4. The state was not required to give Laney ten days notice of its intent to present evidence of prior difficulties between Laney and the victim. Prior difficulties are not subject to the notice requirement of USCR 31. Wall v. State, 269 Ga. 506 ( 500 S.E.2d 904) (1998). The mere fact that Wall had not been decided at the time of trial is of no consequence. See Smith v. State, 270 Ga. 123, 124 (2) ( 508 S.E.2d 173) (1998) (applying Wall retroactively).
5. In the absence of a request, it cannot be said that the trial court erred in failing to give contemporaneous instructions with regard to the state's evidence of prior difficulties. See State v. Belt, 269 Ga. 763 ( 505 S.E.2d 1) (1998). Nor can it be said that the court commented on the evidence by omitting the word "alleged" from the portion of its charge dealing with prior difficulties. The court made it clear that whether the evidence illustrated prior difficulties between Laney and the victim was a matter for the jury to determine.
6. In her opening statement, the prosecutor said: "This case is pretty sad, and I'm sorry, my husband died the same day and I'm just. . . ." At that point, Laney interposed an objection and the prosecutor apologized. Thereupon, Laney moved for a mistrial, and the court instructed the jury to disregard any personal statements made by the lawyers. Then Laney asked the court to instruct the jury as to "sympathy invoked by either side." The court replied, "We'll talk about that," but took no further action.
Laney asserts the trial court erred in failing to instruct the jury that it should not be moved by sympathy and in failing to rebuke the prosecutor in the presence of the jury. However, Laney did not preserve these matters for review because he did not insist that the trial court give further instructions, or take other action. Schirato v. State, 260 Ga. 170, 172 (5) ( 391 S.E.2d 116) (1990). See also Woodham v. State, 263 Ga. 580 (1) ( 439 S.E.2d 471) (1993).
7. The trial court did not err in permitting the prosecutor to use the word "murder" instead of "homicide." The prosecutor's use of the word "murder" did not constitute prosecutorial misconduct.
8. On the fifth day of trial, Laney notified the state of his intent to call Lue Jordan as a witness. Jordan's testimony was to serve two functions: rebut the testimony of two prosecution witnesses that Laney threatened the victim; and show that the witnesses' general reputation for truthfulness was bad. The state did not object to Jordan's rebuttal testimony; but it did object to the testimony concerning the witnesses' reputation for veracity on the ground that Laney did not comply with OCGA § 17-16-8 (a). The trial court sustained the objection even though it concluded that defense counsel did not act in bad faith in failing to furnish the name of the witness earlier. Laney asserts the trial court erred in refusing to permit Jordan to testify about the prosecution witnesses' reputation for truthfulness.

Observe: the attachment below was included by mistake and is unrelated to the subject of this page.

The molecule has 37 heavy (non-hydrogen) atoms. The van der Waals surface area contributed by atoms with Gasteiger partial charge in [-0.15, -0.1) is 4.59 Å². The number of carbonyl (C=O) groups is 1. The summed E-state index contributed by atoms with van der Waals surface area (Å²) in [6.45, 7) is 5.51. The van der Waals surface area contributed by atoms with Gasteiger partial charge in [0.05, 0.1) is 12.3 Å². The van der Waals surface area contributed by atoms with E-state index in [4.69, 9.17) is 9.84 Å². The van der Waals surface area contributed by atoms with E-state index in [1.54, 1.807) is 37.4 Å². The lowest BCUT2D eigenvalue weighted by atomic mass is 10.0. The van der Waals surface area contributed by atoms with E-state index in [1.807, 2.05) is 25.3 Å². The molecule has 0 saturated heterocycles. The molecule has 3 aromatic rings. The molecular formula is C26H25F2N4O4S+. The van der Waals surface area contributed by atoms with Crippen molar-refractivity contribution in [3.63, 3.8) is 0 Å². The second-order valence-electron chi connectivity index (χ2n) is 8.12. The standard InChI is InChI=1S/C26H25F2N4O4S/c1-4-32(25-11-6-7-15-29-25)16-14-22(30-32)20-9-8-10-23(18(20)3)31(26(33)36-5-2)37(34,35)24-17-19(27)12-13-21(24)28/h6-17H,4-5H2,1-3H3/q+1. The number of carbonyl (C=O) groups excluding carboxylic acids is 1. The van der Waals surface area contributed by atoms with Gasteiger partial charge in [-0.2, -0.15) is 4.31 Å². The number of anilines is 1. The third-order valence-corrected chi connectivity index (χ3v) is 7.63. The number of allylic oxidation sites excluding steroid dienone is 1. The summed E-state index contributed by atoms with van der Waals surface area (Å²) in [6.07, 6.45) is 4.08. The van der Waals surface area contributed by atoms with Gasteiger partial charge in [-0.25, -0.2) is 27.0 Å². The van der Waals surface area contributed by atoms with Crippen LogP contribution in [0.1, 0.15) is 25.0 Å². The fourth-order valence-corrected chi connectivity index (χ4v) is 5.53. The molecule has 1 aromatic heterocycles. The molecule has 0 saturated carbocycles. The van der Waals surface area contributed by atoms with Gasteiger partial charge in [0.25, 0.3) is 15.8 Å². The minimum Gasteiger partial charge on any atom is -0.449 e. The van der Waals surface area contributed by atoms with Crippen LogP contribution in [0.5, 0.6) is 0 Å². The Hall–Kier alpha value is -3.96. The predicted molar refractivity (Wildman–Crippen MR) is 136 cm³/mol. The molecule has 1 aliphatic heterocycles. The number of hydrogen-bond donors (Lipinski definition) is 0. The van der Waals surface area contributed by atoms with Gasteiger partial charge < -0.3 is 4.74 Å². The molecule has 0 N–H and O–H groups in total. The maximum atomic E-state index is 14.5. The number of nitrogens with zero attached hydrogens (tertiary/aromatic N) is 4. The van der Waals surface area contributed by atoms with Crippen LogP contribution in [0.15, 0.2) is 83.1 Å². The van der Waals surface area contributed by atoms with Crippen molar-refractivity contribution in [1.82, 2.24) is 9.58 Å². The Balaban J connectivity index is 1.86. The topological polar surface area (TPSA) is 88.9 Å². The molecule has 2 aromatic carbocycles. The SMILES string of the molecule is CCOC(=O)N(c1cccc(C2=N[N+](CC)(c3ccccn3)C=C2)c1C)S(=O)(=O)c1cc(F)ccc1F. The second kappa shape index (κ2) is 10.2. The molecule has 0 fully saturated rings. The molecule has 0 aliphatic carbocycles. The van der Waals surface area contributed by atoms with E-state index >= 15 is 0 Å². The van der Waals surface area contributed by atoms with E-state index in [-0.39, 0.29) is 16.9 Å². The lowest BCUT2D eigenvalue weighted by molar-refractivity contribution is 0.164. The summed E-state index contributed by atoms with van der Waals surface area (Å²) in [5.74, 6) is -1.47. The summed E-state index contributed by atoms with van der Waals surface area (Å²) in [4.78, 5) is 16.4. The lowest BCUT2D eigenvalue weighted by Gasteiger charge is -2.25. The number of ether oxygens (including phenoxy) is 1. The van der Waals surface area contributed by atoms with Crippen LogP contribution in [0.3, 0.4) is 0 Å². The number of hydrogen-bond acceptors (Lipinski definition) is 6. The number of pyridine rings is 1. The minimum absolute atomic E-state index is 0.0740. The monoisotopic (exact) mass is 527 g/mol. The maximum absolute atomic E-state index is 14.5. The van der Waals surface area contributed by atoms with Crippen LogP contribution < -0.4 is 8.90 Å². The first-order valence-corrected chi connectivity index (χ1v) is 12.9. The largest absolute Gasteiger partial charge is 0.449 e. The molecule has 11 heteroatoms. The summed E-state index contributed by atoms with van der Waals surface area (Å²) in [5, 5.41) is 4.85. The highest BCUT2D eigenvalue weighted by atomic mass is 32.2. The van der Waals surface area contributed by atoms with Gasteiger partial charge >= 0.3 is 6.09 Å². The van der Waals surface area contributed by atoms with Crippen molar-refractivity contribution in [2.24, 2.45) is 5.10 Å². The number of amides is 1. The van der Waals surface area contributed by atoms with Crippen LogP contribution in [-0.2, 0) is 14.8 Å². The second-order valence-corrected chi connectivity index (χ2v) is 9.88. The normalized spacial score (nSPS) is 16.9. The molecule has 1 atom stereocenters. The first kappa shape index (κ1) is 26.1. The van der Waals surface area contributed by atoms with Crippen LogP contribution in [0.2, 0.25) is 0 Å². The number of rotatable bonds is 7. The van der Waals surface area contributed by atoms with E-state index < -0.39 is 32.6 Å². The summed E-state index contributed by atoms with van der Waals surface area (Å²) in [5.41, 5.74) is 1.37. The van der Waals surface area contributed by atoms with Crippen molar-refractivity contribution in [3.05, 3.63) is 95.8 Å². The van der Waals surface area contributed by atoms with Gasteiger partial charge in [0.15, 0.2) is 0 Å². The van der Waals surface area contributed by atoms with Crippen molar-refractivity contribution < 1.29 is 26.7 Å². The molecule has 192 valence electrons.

OCGA § 17-16-8 (a) provides: The prosecuting attorney, not later than ten days before trial, and the defendant's attorney, within ten days after compliance by the prosecuting attorney but no later than five days prior to trial, or as otherwise ordered by the court, shall furnish to the opposing counsel as an officer of the court, in confidence, the names, current locations, dates of birth, and telephone numbers of that party's witnesses, unless for good cause the judge allows an exception to this requirement, in which event the counsel shall be afforded an opportunity to interview such witnesses prior to the witnesses being called to testify.
Even if it can be said the trial court erred by excluding evidence concerning the reputation of the prosecution's witnesses, see Berry v. State, 268 Ga. 437, 440, supra (interview is remedy for failure to comply with disclosure of witness), the error was harmless. After all, Laney was permitted to present testimony which rebutted the testimony of the two witnesses. Moreover, the evidence of Laney's guilt was overwhelming. Thus, it is highly probable that the exclusion of the proffered evidence did not contribute to the jury's verdict. See Johnson v. State, 238 Ga. 59, 61 ( 230 S.E.2d 869) (1976). See also Hodges v. State, 265 Ga. 870, 874 ( 463 S.E.2d 16) (1995).
9. During closing argument, the prosecutor used a five-pound bag of sugar to illustrate how much pressure it took to pull the trigger of the shotgun which Laney used to kill the victim. Over Laney's objection, the trial court allowed the prosecutor to argue:
This is a five pound bag of sugar. This is what you have to do, you have to be able to lift this with one finger. That's what you're doing. You're putting 7.5 pounds of pressure to pull that trigger. . . . Can you do it accidentally? Can the gun just go off? Think about it. 7.5 pounds of pressure it took to pull that trigger.